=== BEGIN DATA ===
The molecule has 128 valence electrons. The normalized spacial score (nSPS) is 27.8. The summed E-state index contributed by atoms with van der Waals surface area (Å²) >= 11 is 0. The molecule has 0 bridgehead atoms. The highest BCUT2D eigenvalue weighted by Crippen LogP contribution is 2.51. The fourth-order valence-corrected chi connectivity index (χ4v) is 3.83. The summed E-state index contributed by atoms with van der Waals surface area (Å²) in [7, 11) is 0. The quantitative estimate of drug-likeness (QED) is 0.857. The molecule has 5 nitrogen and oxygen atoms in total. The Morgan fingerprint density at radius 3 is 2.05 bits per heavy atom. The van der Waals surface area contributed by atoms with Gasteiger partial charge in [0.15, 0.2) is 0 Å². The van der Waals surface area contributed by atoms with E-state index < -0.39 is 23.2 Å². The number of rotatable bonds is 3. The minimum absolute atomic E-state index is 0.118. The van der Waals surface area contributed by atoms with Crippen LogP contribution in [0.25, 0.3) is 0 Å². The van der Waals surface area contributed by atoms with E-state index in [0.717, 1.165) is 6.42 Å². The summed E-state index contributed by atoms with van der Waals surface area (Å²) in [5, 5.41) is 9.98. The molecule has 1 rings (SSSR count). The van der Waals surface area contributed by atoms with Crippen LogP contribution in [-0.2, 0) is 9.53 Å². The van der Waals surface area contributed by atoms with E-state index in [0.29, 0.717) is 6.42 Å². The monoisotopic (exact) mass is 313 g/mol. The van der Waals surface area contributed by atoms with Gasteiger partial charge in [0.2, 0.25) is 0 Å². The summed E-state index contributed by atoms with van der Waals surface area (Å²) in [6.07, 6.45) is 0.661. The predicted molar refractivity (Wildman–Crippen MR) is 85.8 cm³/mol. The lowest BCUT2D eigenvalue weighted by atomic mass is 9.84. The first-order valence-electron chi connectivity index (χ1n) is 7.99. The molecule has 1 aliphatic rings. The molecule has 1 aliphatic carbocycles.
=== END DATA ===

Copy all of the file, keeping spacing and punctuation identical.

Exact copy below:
The molecule has 128 valence electrons. The normalized spacial score (nSPS) is 27.8. The summed E-state index contributed by atoms with van der Waals surface area (Å²) >= 11 is 0. The molecule has 0 bridgehead atoms. The highest BCUT2D eigenvalue weighted by Crippen LogP contribution is 2.51. The fourth-order valence-corrected chi connectivity index (χ4v) is 3.83. The summed E-state index contributed by atoms with van der Waals surface area (Å²) in [7, 11) is 0. The quantitative estimate of drug-likeness (QED) is 0.857. The molecule has 5 nitrogen and oxygen atoms in total. The Morgan fingerprint density at radius 3 is 2.05 bits per heavy atom. The van der Waals surface area contributed by atoms with Gasteiger partial charge in [0.15, 0.2) is 0 Å². The van der Waals surface area contributed by atoms with E-state index < -0.39 is 23.2 Å². The number of rotatable bonds is 3. The minimum absolute atomic E-state index is 0.118. The van der Waals surface area contributed by atoms with Crippen LogP contribution in [0.25, 0.3) is 0 Å². The van der Waals surface area contributed by atoms with E-state index in [0.717, 1.165) is 6.42 Å². The summed E-state index contributed by atoms with van der Waals surface area (Å²) in [5, 5.41) is 9.98. The molecule has 1 rings (SSSR count). The van der Waals surface area contributed by atoms with Crippen LogP contribution in [-0.2, 0) is 9.53 Å². The van der Waals surface area contributed by atoms with E-state index in [0.29, 0.717) is 6.42 Å². The monoisotopic (exact) mass is 313 g/mol. The van der Waals surface area contributed by atoms with Gasteiger partial charge in [0.2, 0.25) is 0 Å². The summed E-state index contributed by atoms with van der Waals surface area (Å²) in [6.07, 6.45) is 0.661. The predicted molar refractivity (Wildman–Crippen MR) is 85.8 cm³/mol. The lowest BCUT2D eigenvalue weighted by atomic mass is 9.84. The first-order valence-electron chi connectivity index (χ1n) is 7.99. The molecule has 1 aliphatic rings. The molecule has 1 aliphatic carbocycles.